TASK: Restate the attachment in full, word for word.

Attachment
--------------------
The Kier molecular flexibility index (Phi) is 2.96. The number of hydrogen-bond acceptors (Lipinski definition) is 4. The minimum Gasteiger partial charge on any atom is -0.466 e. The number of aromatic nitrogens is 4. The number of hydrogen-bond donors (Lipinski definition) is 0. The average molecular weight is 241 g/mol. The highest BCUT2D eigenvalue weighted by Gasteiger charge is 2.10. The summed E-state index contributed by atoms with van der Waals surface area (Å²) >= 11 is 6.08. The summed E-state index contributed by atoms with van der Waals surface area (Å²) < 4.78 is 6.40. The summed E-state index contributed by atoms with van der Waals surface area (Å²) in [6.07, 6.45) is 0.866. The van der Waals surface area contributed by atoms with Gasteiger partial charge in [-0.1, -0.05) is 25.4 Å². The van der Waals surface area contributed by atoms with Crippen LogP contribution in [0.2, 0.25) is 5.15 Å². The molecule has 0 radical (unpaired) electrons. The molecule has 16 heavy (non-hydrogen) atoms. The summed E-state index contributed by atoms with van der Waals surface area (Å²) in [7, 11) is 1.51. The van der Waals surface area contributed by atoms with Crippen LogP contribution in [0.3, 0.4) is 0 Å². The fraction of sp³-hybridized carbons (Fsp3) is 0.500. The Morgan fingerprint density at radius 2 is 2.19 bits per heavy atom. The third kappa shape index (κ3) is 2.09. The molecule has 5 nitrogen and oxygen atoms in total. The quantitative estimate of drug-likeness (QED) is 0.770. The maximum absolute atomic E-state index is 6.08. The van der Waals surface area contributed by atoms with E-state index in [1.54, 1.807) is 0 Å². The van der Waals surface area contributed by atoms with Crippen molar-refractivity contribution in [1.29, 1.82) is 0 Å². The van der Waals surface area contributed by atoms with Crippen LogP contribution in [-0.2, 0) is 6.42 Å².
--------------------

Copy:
The Kier molecular flexibility index (Phi) is 2.96. The number of hydrogen-bond acceptors (Lipinski definition) is 4. The minimum Gasteiger partial charge on any atom is -0.466 e. The number of aromatic nitrogens is 4. The number of hydrogen-bond donors (Lipinski definition) is 0. The average molecular weight is 241 g/mol. The highest BCUT2D eigenvalue weighted by Gasteiger charge is 2.10. The summed E-state index contributed by atoms with van der Waals surface area (Å²) >= 11 is 6.08. The summed E-state index contributed by atoms with van der Waals surface area (Å²) < 4.78 is 6.40. The summed E-state index contributed by atoms with van der Waals surface area (Å²) in [6.07, 6.45) is 0.866. The van der Waals surface area contributed by atoms with Gasteiger partial charge in [-0.1, -0.05) is 25.4 Å². The van der Waals surface area contributed by atoms with Crippen LogP contribution in [0.2, 0.25) is 5.15 Å². The molecule has 0 radical (unpaired) electrons. The molecule has 16 heavy (non-hydrogen) atoms. The summed E-state index contributed by atoms with van der Waals surface area (Å²) in [7, 11) is 1.51. The van der Waals surface area contributed by atoms with Crippen LogP contribution in [0.3, 0.4) is 0 Å². The fraction of sp³-hybridized carbons (Fsp3) is 0.500. The Morgan fingerprint density at radius 2 is 2.19 bits per heavy atom. The third kappa shape index (κ3) is 2.09. The molecule has 5 nitrogen and oxygen atoms in total. The quantitative estimate of drug-likeness (QED) is 0.770. The maximum absolute atomic E-state index is 6.08. The van der Waals surface area contributed by atoms with E-state index in [1.54, 1.807) is 0 Å². The van der Waals surface area contributed by atoms with Crippen molar-refractivity contribution in [1.29, 1.82) is 0 Å². The van der Waals surface area contributed by atoms with Crippen LogP contribution in [-0.2, 0) is 6.42 Å².